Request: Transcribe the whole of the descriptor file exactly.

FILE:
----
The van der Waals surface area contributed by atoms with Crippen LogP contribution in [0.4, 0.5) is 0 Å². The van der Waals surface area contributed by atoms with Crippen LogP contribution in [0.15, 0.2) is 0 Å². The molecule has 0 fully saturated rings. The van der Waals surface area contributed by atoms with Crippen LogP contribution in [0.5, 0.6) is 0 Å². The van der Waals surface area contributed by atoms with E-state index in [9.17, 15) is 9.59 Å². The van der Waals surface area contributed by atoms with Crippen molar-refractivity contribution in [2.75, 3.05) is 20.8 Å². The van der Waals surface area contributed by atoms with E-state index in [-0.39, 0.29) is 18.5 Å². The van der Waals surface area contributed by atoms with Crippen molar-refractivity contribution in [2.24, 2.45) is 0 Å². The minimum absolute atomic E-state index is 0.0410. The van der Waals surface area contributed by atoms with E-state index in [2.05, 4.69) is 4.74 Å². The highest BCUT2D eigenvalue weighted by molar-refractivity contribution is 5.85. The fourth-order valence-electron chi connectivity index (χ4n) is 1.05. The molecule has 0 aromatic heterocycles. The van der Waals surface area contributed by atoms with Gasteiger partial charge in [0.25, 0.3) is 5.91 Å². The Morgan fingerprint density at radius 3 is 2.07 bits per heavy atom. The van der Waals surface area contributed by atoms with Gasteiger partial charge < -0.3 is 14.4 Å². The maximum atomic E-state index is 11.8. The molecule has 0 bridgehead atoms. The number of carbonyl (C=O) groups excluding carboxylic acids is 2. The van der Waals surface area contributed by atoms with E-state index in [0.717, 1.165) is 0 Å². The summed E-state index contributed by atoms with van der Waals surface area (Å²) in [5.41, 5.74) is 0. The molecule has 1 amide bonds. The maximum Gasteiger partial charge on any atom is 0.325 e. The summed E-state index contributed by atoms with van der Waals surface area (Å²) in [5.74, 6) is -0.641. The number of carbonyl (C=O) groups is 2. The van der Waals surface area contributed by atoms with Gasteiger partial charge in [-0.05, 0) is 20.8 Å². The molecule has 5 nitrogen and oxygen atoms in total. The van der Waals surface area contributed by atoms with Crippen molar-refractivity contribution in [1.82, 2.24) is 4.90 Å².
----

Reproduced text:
The van der Waals surface area contributed by atoms with Crippen LogP contribution in [0.4, 0.5) is 0 Å². The van der Waals surface area contributed by atoms with Crippen LogP contribution in [0.15, 0.2) is 0 Å². The molecule has 0 fully saturated rings. The van der Waals surface area contributed by atoms with Crippen LogP contribution in [0.5, 0.6) is 0 Å². The van der Waals surface area contributed by atoms with E-state index in [9.17, 15) is 9.59 Å². The van der Waals surface area contributed by atoms with Crippen molar-refractivity contribution in [2.75, 3.05) is 20.8 Å². The van der Waals surface area contributed by atoms with E-state index in [-0.39, 0.29) is 18.5 Å². The van der Waals surface area contributed by atoms with Crippen molar-refractivity contribution in [2.24, 2.45) is 0 Å². The minimum absolute atomic E-state index is 0.0410. The van der Waals surface area contributed by atoms with E-state index in [2.05, 4.69) is 4.74 Å². The highest BCUT2D eigenvalue weighted by molar-refractivity contribution is 5.85. The fourth-order valence-electron chi connectivity index (χ4n) is 1.05. The molecule has 0 aromatic heterocycles. The van der Waals surface area contributed by atoms with Gasteiger partial charge in [0.25, 0.3) is 5.91 Å². The Morgan fingerprint density at radius 3 is 2.07 bits per heavy atom. The van der Waals surface area contributed by atoms with Gasteiger partial charge < -0.3 is 14.4 Å². The maximum atomic E-state index is 11.8. The molecule has 0 bridgehead atoms. The number of carbonyl (C=O) groups excluding carboxylic acids is 2. The van der Waals surface area contributed by atoms with E-state index in [0.717, 1.165) is 0 Å². The summed E-state index contributed by atoms with van der Waals surface area (Å²) in [5.41, 5.74) is 0. The molecule has 1 amide bonds. The maximum Gasteiger partial charge on any atom is 0.325 e. The summed E-state index contributed by atoms with van der Waals surface area (Å²) in [5.74, 6) is -0.641. The number of carbonyl (C=O) groups is 2. The van der Waals surface area contributed by atoms with Gasteiger partial charge in [-0.05, 0) is 20.8 Å². The molecule has 5 nitrogen and oxygen atoms in total. The van der Waals surface area contributed by atoms with Crippen molar-refractivity contribution in [1.82, 2.24) is 4.90 Å².